Bridge-tunnel-bridge-tunnel-tunnel-bridge… Sleet pummelled against the windscreen. Its way past midnight. In the dark I can see the sea ripping against the shore. The side of the road is wave washed. Spume and salt mingle with dark and expectation and fat flakes of wet snow. White horses gallop across the surface of ice puddles. The van transporting us to Lofoten swayed and delivered team Benson, Turner, Warzecha and I to the lodge in the centre of town. It was 2am as we slid into the self contained apartment.
Monday morning slithered into grey and cold and snowy. We drive out of the tin roof, wooden house town and along snow covered roads. The hire car splutters. 278000km on the clock. The car was tired… I hoped after tomorrow I would be also.
On our spluttering tour we scoped a lot of potential for new lines and eventually settled on one of the final things we saw, a splitter ice-crack-chimney on a perfect pyramid peak…
“Oh that line, yes, the Swiss climbed it in 2009, spent all week going in and out, in and out.” Marko Prezlj explained later that evening as we mingled with the rest of the collective for this new routing extravaganza.
“Bollocks, oh well, we can climb the second ascent.”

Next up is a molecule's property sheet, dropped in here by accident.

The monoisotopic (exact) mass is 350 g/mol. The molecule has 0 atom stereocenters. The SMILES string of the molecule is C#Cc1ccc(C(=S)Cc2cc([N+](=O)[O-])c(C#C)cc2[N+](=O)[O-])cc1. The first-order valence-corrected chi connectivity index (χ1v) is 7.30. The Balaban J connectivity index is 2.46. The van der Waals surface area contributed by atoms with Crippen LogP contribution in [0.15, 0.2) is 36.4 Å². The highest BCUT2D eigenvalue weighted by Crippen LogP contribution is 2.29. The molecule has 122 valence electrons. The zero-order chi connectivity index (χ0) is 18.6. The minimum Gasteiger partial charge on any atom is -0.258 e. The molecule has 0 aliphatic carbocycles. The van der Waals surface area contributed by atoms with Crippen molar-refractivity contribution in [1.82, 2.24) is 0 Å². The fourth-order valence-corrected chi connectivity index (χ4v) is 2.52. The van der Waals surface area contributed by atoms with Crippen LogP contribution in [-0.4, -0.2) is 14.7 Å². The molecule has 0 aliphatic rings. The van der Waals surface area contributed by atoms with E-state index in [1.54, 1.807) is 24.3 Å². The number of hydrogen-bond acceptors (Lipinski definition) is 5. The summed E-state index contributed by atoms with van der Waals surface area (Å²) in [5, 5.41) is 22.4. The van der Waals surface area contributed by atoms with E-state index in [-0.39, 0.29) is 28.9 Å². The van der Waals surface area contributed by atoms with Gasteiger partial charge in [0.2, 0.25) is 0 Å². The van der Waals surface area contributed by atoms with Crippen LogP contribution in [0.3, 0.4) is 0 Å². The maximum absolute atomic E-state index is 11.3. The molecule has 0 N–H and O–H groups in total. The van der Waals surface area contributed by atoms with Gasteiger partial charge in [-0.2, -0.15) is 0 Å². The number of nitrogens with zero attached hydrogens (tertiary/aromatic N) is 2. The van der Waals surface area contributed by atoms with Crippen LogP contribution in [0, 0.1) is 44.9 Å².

“Third. The Czech’s climbed the second ascent.”
“Bollocks times two!”
Mortin Blixt (what a great surname), the local guy running this meet powered up his computer and yes, there was a topo, and pictures of our line. Nothing Compares to You, M6- WI6. 420m.
Slippering. Skidding. Underfoot the friction was low. But for the first time ever while walking into a winter route, I was not sliding on ice, but seaweed. The four of us scuttled around the dark, wind-whipped fjord, ancient moss covered trees bent in the wind. The pointed peak eventually came into focus, but its edges were blurred by cloud and spindrift.
Two and a half hours later necks were crained. Eyes had to be sheltered from the pebble dashing our pupils received. A soaring Shelter Stone face slapped with wind and snow reared into the cloud filled sky. The wind roared over the col where we cowered beneath this supplement fed, outsize Scottish crag.
“NO WAY. I said, no way – no way – this isn’t happening, yeah, I said not happening…”
The team agreed. But still we didn’t move apart from when the wind insisted.
In a lull, Benson went for a quick look at the bottom of the face, he swung an axe. It stuck to the thin white bubble covering the compact granite. I then knew it was only a matter of time, and in the worsening forecast that predicted heavy snow and gails, we would be going up.
Up, and up and up. The wind tore at the col. Plumes of powder curled like breakers. Up, and up, ice covered slabs, clotted rippled corners, choked cracks, turf blobs… We were going to make it… Three pitches from the summit, the storm hit and the face shed its white into the gutter that was our climb… Pounded, pummled,blind and choking.
We needed to run.
And run we did.
Today the rain smashes into the surf-froth pounding into the rocky inlet just outside our warm wooden haven. Cormorants huddle on a sea scoured rock. Seagulls swoop and scream. The smell of the sea blows through the streets. Fishing boats line the harbour, redundant…
And today I’m tired, but not content.
But what about tomorrow?